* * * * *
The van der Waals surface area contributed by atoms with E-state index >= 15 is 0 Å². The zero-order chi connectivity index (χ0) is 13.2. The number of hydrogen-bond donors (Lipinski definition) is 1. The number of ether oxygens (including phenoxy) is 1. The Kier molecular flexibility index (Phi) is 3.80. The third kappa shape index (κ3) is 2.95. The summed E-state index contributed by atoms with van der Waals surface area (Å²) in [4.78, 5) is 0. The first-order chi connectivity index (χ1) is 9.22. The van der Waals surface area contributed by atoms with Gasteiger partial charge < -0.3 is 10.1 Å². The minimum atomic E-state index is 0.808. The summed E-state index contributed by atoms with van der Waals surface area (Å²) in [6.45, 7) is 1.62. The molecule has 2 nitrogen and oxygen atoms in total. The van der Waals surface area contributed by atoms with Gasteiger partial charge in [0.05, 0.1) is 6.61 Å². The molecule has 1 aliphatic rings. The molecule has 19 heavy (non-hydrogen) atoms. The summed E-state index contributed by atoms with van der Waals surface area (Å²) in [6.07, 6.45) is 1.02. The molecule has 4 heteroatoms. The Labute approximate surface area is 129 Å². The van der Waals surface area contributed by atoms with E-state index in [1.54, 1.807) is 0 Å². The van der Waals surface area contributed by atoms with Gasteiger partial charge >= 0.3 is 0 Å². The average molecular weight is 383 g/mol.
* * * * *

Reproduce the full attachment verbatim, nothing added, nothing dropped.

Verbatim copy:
The van der Waals surface area contributed by atoms with E-state index >= 15 is 0 Å². The zero-order chi connectivity index (χ0) is 13.2. The number of hydrogen-bond donors (Lipinski definition) is 1. The number of ether oxygens (including phenoxy) is 1. The Kier molecular flexibility index (Phi) is 3.80. The third kappa shape index (κ3) is 2.95. The summed E-state index contributed by atoms with van der Waals surface area (Å²) in [4.78, 5) is 0. The first-order chi connectivity index (χ1) is 9.22. The van der Waals surface area contributed by atoms with Gasteiger partial charge < -0.3 is 10.1 Å². The minimum atomic E-state index is 0.808. The summed E-state index contributed by atoms with van der Waals surface area (Å²) in [6.45, 7) is 1.62. The molecule has 2 nitrogen and oxygen atoms in total. The van der Waals surface area contributed by atoms with Gasteiger partial charge in [0.05, 0.1) is 6.61 Å². The molecule has 1 aliphatic rings. The molecule has 19 heavy (non-hydrogen) atoms. The summed E-state index contributed by atoms with van der Waals surface area (Å²) in [6.07, 6.45) is 1.02. The molecule has 4 heteroatoms. The Labute approximate surface area is 129 Å². The van der Waals surface area contributed by atoms with E-state index in [1.54, 1.807) is 0 Å². The van der Waals surface area contributed by atoms with Gasteiger partial charge >= 0.3 is 0 Å². The average molecular weight is 383 g/mol.